The main reason that the poor suffer from food insecurity is not that their average grain consumption is low. Rather it is because of the uncertainty they face about whether, in any given week or month, they will earn enough to get adequate food, and second, because they are unable to afford as varied and balanced a diet as those with higher incomes. It follows that it is most important to make available to them an assured source of income. Grain is not the main issue.

PDS
Figure 1: Per Capita Grain Consumption, PDS and Total

What this means is that if

(Kg of rice + kg of wheat) the National Advisory Coun-12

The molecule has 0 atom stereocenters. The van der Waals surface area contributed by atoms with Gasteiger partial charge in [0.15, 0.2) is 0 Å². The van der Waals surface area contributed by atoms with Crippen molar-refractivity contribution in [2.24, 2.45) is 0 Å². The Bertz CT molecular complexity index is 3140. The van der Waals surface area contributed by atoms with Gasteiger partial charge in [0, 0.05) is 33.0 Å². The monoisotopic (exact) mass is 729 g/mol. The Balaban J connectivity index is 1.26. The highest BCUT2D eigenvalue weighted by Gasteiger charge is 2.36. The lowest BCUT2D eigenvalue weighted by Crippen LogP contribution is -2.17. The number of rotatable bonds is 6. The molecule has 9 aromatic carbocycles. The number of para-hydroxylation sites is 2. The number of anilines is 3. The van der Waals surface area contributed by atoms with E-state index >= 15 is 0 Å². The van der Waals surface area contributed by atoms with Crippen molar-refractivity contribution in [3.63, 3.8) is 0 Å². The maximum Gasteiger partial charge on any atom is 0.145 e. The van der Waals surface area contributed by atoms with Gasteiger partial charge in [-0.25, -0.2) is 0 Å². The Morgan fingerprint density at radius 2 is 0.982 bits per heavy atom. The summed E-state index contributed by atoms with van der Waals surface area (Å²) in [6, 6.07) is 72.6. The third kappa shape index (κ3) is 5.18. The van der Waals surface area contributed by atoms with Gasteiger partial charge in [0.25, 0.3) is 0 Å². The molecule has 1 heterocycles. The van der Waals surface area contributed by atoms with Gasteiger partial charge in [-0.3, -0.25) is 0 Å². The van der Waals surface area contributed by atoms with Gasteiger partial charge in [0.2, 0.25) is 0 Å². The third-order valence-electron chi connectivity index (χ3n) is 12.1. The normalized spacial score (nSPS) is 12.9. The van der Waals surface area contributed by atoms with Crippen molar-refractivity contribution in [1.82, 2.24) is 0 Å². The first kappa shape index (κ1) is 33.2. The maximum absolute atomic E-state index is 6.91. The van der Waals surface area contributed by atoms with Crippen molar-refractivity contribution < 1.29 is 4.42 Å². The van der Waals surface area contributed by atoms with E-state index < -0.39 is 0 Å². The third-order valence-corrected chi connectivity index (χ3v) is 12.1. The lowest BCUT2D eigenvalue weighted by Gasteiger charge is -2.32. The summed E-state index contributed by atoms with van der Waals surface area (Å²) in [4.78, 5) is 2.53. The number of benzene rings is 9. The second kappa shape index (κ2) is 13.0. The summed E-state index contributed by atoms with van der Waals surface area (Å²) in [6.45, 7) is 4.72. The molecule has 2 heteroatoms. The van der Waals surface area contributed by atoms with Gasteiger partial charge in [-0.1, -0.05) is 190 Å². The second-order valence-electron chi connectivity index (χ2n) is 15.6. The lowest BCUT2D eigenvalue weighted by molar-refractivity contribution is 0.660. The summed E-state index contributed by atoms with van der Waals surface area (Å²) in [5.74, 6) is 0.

Total

cil’s (NAC) draft proposal of

8

providing 35 kg per month of grain to all households at neg

4

ligible prices (Rs 2 per kg or

0

Rs 3 per kg) is to become a

0-10 10--20 20-30 30-40 40-50 50-60 60-70 70-80 80-90 90-100 reality, the expenditure on that MPCE decile

MPCE: Monthly per capita expenditure.

grain would have to be multi-

Source: Household-level data from the NSS 61st round, 2004-05, Consumer Expenditure plied by a factor of three if (Schedule 1).

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2,000

1,500

1,000

500

0

0-10 10--20 20-30 30-40 40-50 50-60 60-70

MPCE decile MPCE: Monthly per capita expenditure. Source: Same as Figure 1.

Biometrics to Eliminate Diversion and Excess Costs

Biometric identification and transfers to individuals, rather than households, offer a way of ensuring that transfers reach intended recipients. Every resident of India can get a unique identification number (UID) from the Unique Identification Authority of India (UIDAI).3